Franklin listed the following similarities between electricity and lightning:

  • producing light of a similar color;
  • rapid motion;
  • being conducted by metals, water and ice;
  • melting metals and igniting inflammable substances;
  • "sulfurous" smell (which is now known to be due to ozone);
  • magnetizing needles;
  • the similarity between St. Elmo's Fire and glow discharge.

Around June of 1752, Franklin reportedly performed his famous kite experiment. The kite experiment was repeated by Romas, who drew from a metallic string sparks 9 feet (2.7 m) long, and by Cavallo, who made many important observations on atmospheric electricity. L. G. Lemonnier (1752) also reproduced Franklin's experiment with an aerial, but substituted the ground wire with some dust particles (testing attraction). He went on to document the fair weather condition, the clear-day electrification of the atmosphere, and the diurnal variation of the atmosphere's electricity. G. Beccaria (1775) confirmed Lemonnier's diurnal variation data and determined that the atmosphere's charge polarity was positive in fair weather.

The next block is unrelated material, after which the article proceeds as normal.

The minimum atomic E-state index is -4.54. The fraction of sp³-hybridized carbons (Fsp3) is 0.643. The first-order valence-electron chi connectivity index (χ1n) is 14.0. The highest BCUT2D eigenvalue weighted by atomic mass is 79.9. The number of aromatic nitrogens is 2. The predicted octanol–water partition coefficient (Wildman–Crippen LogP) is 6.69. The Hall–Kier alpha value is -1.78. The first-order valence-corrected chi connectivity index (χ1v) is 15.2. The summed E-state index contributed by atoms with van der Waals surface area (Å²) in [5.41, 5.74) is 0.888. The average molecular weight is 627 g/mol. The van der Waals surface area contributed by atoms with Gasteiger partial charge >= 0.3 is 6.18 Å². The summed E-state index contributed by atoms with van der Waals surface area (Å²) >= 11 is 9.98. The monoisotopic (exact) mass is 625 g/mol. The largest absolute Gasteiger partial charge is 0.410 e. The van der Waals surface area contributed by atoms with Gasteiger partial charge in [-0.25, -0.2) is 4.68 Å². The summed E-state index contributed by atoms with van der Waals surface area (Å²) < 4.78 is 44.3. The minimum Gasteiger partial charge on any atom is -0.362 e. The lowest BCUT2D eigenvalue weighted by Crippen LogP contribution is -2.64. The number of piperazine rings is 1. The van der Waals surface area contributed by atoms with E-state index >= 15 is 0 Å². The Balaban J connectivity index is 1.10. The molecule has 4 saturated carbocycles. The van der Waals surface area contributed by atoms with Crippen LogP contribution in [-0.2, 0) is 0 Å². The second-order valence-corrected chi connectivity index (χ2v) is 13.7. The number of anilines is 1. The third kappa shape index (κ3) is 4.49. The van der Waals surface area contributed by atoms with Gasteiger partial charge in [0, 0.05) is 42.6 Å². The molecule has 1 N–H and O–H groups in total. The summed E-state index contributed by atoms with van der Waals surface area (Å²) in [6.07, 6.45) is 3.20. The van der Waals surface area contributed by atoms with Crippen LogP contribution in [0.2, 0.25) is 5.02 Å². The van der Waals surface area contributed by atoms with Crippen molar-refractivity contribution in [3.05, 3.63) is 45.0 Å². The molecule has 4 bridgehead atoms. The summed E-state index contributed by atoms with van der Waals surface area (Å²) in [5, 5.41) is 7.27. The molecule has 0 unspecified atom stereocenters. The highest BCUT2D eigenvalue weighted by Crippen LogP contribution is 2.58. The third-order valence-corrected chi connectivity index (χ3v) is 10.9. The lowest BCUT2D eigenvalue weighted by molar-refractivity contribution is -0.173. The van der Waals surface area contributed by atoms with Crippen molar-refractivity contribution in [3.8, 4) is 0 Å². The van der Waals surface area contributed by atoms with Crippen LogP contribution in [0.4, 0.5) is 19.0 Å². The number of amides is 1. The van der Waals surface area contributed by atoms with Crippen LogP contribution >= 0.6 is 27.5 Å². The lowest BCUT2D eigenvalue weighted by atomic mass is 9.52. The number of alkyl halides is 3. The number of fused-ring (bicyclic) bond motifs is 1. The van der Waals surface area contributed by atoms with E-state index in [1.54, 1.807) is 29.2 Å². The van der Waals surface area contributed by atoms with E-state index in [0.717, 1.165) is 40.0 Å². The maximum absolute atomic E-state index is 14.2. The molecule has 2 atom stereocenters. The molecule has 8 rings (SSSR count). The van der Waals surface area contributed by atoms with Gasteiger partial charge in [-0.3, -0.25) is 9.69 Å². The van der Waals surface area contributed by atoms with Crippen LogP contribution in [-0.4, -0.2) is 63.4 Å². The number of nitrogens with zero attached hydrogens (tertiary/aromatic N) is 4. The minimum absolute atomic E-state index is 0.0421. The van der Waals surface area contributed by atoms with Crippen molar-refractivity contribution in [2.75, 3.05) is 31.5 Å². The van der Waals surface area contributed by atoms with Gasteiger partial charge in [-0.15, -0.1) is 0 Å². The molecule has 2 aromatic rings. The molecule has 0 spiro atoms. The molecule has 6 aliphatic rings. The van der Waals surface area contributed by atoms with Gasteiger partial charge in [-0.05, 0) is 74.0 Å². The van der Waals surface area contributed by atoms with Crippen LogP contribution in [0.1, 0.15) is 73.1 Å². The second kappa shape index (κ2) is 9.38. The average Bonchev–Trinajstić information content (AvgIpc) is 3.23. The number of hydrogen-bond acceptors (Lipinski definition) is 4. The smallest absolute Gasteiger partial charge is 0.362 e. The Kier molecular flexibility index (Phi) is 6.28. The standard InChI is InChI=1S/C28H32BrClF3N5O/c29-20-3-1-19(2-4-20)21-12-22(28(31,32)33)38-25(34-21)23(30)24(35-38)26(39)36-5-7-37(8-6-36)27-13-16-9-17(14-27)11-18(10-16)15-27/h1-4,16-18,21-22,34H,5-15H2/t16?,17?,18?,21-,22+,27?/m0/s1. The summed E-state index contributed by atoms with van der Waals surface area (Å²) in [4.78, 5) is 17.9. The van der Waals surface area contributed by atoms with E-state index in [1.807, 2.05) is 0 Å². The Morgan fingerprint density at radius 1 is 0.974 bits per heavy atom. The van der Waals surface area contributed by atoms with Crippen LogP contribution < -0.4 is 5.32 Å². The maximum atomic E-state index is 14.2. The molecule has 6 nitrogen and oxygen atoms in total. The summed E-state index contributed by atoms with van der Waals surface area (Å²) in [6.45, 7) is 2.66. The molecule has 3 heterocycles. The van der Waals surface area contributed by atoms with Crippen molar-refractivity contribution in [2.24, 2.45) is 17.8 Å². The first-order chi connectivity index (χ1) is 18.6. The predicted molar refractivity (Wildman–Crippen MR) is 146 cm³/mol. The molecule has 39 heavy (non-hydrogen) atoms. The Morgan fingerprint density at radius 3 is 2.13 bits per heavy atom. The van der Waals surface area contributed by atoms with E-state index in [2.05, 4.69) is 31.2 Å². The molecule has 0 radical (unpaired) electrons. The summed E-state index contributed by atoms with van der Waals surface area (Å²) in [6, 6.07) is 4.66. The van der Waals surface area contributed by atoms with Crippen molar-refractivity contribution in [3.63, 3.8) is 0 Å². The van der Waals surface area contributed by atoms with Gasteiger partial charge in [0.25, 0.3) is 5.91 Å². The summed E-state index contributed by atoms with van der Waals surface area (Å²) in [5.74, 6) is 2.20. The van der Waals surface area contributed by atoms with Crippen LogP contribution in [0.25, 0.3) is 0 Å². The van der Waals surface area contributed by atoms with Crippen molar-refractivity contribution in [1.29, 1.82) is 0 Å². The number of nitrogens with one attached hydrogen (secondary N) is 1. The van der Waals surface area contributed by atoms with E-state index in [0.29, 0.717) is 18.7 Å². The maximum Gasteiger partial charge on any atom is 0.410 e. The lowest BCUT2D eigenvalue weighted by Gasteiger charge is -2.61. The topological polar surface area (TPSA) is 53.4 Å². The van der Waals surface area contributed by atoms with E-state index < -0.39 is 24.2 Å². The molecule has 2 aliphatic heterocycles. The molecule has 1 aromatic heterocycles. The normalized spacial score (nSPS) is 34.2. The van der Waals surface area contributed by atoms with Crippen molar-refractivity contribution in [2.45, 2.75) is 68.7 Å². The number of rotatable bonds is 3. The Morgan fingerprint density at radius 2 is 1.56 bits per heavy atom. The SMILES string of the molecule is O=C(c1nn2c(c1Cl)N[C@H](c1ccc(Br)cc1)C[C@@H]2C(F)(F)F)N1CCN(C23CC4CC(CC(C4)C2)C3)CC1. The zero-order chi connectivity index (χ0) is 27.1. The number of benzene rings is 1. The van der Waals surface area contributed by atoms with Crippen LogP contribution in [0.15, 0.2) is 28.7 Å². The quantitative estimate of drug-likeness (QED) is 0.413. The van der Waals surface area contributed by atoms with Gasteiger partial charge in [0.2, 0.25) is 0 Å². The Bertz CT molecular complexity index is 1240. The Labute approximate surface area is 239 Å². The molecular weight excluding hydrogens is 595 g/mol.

H. B. Saussure (1779) recorded data relating to a conductor's induced charge in the atmosphere. Saussure's instrument (which contained two small spheres suspended in parallel with two thin wires) was a precursor to the electrometer. Saussure found that the fair weather condition had an annual variation, and found that there was a variation with height, as well. In 1785, Coulomb discovered the electrical conductivity of air. His discovery was contrary to the prevailing thought at the time, that the atmospheric gases were insulators (which they are to some extent, or at least not very good conductors when not ionized). His research was, unfortunately, completely ignored. P. Erman (1804) theorized that the Earth was negatively charged. J. C. A. Peltier (1842) tested and confirmed Erman's idea. Lord Kelvin (1860s) proposed that atmospheric positive charges explained the fair weather condition and, later, recognized the existence of atmospheric electric fields.